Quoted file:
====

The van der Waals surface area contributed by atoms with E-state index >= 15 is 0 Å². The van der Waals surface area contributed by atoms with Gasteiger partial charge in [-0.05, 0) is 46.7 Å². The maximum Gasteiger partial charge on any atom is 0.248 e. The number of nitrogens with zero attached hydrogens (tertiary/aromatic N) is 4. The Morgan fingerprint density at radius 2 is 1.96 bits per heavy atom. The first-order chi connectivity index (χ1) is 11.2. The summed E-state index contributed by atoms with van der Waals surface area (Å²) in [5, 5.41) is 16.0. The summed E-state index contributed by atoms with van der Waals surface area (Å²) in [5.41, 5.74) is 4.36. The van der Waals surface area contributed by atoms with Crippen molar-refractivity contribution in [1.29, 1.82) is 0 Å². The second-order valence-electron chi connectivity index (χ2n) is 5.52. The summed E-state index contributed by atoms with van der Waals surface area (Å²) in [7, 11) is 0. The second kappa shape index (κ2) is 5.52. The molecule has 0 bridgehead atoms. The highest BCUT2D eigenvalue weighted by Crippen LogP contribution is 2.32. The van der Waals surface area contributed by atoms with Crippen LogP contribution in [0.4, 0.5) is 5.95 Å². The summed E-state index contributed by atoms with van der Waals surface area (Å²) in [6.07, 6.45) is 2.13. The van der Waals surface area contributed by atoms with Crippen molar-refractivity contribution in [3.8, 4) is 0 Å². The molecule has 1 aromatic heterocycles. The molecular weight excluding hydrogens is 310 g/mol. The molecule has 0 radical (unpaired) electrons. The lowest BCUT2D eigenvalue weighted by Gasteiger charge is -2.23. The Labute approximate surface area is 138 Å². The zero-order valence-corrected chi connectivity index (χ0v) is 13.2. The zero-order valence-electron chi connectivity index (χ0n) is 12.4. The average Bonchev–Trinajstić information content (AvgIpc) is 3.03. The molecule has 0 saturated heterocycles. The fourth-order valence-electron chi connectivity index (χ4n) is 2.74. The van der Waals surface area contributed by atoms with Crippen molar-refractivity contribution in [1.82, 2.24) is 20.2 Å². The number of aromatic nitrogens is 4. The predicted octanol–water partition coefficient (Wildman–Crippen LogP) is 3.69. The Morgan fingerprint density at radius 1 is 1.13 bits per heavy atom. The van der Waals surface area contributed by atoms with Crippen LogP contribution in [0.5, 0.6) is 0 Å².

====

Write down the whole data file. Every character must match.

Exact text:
The van der Waals surface area contributed by atoms with E-state index >= 15 is 0 Å². The van der Waals surface area contributed by atoms with Gasteiger partial charge in [-0.05, 0) is 46.7 Å². The maximum Gasteiger partial charge on any atom is 0.248 e. The number of nitrogens with zero attached hydrogens (tertiary/aromatic N) is 4. The Morgan fingerprint density at radius 2 is 1.96 bits per heavy atom. The first-order chi connectivity index (χ1) is 11.2. The summed E-state index contributed by atoms with van der Waals surface area (Å²) in [5, 5.41) is 16.0. The summed E-state index contributed by atoms with van der Waals surface area (Å²) in [5.41, 5.74) is 4.36. The van der Waals surface area contributed by atoms with Crippen molar-refractivity contribution in [1.29, 1.82) is 0 Å². The second-order valence-electron chi connectivity index (χ2n) is 5.52. The summed E-state index contributed by atoms with van der Waals surface area (Å²) in [7, 11) is 0. The second kappa shape index (κ2) is 5.52. The molecule has 0 bridgehead atoms. The highest BCUT2D eigenvalue weighted by Crippen LogP contribution is 2.32. The van der Waals surface area contributed by atoms with Crippen LogP contribution in [0.4, 0.5) is 5.95 Å². The summed E-state index contributed by atoms with van der Waals surface area (Å²) in [6.07, 6.45) is 2.13. The van der Waals surface area contributed by atoms with Crippen molar-refractivity contribution in [3.8, 4) is 0 Å². The molecule has 1 aromatic heterocycles. The molecular weight excluding hydrogens is 310 g/mol. The molecule has 0 radical (unpaired) electrons. The lowest BCUT2D eigenvalue weighted by Gasteiger charge is -2.23. The Labute approximate surface area is 138 Å². The zero-order valence-corrected chi connectivity index (χ0v) is 13.2. The zero-order valence-electron chi connectivity index (χ0n) is 12.4. The average Bonchev–Trinajstić information content (AvgIpc) is 3.03. The molecule has 0 saturated heterocycles. The fourth-order valence-electron chi connectivity index (χ4n) is 2.74. The van der Waals surface area contributed by atoms with Crippen molar-refractivity contribution in [1.82, 2.24) is 20.2 Å². The number of aromatic nitrogens is 4. The predicted octanol–water partition coefficient (Wildman–Crippen LogP) is 3.69. The Morgan fingerprint density at radius 1 is 1.13 bits per heavy atom. The van der Waals surface area contributed by atoms with Crippen LogP contribution in [0.5, 0.6) is 0 Å².